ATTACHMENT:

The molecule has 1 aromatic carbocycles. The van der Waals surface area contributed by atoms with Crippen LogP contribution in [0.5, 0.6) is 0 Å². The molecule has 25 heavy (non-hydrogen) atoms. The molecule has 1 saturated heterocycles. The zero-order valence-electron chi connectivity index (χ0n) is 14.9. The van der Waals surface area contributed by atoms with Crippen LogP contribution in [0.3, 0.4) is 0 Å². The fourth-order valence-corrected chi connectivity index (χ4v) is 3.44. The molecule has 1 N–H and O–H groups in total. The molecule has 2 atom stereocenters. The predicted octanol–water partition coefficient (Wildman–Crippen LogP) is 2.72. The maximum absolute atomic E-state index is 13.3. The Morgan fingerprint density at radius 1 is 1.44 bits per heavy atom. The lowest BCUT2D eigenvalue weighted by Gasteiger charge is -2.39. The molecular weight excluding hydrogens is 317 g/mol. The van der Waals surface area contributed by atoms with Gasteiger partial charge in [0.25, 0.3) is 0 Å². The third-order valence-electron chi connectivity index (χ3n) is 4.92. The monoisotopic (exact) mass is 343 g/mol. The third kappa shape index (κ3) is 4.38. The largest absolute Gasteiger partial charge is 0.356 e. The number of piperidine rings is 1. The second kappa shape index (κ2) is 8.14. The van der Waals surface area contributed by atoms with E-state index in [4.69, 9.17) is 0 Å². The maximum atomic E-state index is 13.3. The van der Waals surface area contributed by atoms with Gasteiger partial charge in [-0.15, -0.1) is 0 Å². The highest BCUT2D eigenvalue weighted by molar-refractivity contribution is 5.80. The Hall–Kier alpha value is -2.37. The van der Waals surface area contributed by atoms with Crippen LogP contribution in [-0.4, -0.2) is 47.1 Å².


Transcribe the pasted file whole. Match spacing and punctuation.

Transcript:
The molecule has 1 aromatic carbocycles. The van der Waals surface area contributed by atoms with Crippen LogP contribution in [0.5, 0.6) is 0 Å². The molecule has 25 heavy (non-hydrogen) atoms. The molecule has 1 saturated heterocycles. The zero-order valence-electron chi connectivity index (χ0n) is 14.9. The van der Waals surface area contributed by atoms with Crippen LogP contribution in [0.3, 0.4) is 0 Å². The fourth-order valence-corrected chi connectivity index (χ4v) is 3.44. The molecule has 1 N–H and O–H groups in total. The molecule has 2 atom stereocenters. The predicted octanol–water partition coefficient (Wildman–Crippen LogP) is 2.72. The maximum absolute atomic E-state index is 13.3. The Morgan fingerprint density at radius 1 is 1.44 bits per heavy atom. The lowest BCUT2D eigenvalue weighted by Gasteiger charge is -2.39. The molecular weight excluding hydrogens is 317 g/mol. The van der Waals surface area contributed by atoms with Gasteiger partial charge in [0.25, 0.3) is 0 Å². The third-order valence-electron chi connectivity index (χ3n) is 4.92. The monoisotopic (exact) mass is 343 g/mol. The third kappa shape index (κ3) is 4.38. The largest absolute Gasteiger partial charge is 0.356 e. The number of piperidine rings is 1. The second kappa shape index (κ2) is 8.14. The van der Waals surface area contributed by atoms with E-state index in [4.69, 9.17) is 0 Å². The maximum atomic E-state index is 13.3. The van der Waals surface area contributed by atoms with Gasteiger partial charge in [-0.15, -0.1) is 0 Å². The highest BCUT2D eigenvalue weighted by molar-refractivity contribution is 5.80. The Hall–Kier alpha value is -2.37. The van der Waals surface area contributed by atoms with Crippen LogP contribution in [-0.4, -0.2) is 47.1 Å².